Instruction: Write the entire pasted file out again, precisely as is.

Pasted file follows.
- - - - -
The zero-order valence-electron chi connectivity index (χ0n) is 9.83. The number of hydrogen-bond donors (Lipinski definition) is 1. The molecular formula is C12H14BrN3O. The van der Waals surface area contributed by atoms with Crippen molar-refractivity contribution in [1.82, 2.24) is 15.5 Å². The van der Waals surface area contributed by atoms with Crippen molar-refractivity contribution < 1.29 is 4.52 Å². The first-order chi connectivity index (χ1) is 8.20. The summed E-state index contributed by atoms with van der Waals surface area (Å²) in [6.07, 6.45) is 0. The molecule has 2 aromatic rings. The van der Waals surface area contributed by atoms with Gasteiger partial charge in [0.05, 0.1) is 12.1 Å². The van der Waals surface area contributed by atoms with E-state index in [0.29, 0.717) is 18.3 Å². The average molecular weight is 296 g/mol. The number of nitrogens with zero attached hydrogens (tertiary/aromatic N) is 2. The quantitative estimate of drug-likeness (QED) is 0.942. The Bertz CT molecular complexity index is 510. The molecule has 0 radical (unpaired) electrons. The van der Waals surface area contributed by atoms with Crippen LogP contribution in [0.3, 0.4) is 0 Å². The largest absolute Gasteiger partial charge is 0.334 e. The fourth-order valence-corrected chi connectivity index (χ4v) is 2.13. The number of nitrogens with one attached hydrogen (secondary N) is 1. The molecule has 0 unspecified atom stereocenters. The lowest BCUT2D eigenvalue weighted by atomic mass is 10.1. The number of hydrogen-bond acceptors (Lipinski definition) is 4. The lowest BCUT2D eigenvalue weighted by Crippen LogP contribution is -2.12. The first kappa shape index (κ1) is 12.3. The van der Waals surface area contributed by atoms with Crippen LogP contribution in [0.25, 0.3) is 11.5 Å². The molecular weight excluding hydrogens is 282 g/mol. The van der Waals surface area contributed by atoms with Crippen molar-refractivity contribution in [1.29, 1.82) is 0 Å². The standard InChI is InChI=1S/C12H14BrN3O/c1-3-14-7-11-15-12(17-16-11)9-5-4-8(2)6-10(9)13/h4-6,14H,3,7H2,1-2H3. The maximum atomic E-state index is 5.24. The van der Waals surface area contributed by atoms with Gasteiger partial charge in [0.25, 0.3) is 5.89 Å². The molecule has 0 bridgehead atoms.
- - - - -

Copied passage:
The zero-order valence-electron chi connectivity index (χ0n) is 9.83. The number of hydrogen-bond donors (Lipinski definition) is 1. The molecular formula is C12H14BrN3O. The van der Waals surface area contributed by atoms with Crippen molar-refractivity contribution in [1.82, 2.24) is 15.5 Å². The van der Waals surface area contributed by atoms with Crippen molar-refractivity contribution < 1.29 is 4.52 Å². The first-order chi connectivity index (χ1) is 8.20. The summed E-state index contributed by atoms with van der Waals surface area (Å²) in [6.07, 6.45) is 0. The molecule has 2 aromatic rings. The van der Waals surface area contributed by atoms with Gasteiger partial charge in [0.05, 0.1) is 12.1 Å². The van der Waals surface area contributed by atoms with E-state index in [0.29, 0.717) is 18.3 Å². The average molecular weight is 296 g/mol. The number of nitrogens with zero attached hydrogens (tertiary/aromatic N) is 2. The quantitative estimate of drug-likeness (QED) is 0.942. The Bertz CT molecular complexity index is 510. The molecule has 0 radical (unpaired) electrons. The van der Waals surface area contributed by atoms with Crippen LogP contribution in [0.3, 0.4) is 0 Å². The largest absolute Gasteiger partial charge is 0.334 e. The fourth-order valence-corrected chi connectivity index (χ4v) is 2.13. The number of nitrogens with one attached hydrogen (secondary N) is 1. The molecule has 0 unspecified atom stereocenters. The lowest BCUT2D eigenvalue weighted by atomic mass is 10.1. The number of hydrogen-bond acceptors (Lipinski definition) is 4. The lowest BCUT2D eigenvalue weighted by Crippen LogP contribution is -2.12. The first kappa shape index (κ1) is 12.3. The van der Waals surface area contributed by atoms with Crippen LogP contribution in [0.25, 0.3) is 11.5 Å². The molecular weight excluding hydrogens is 282 g/mol. The van der Waals surface area contributed by atoms with Crippen molar-refractivity contribution in [1.29, 1.82) is 0 Å². The standard InChI is InChI=1S/C12H14BrN3O/c1-3-14-7-11-15-12(17-16-11)9-5-4-8(2)6-10(9)13/h4-6,14H,3,7H2,1-2H3. The maximum atomic E-state index is 5.24. The van der Waals surface area contributed by atoms with Gasteiger partial charge in [0.25, 0.3) is 5.89 Å². The molecule has 0 bridgehead atoms.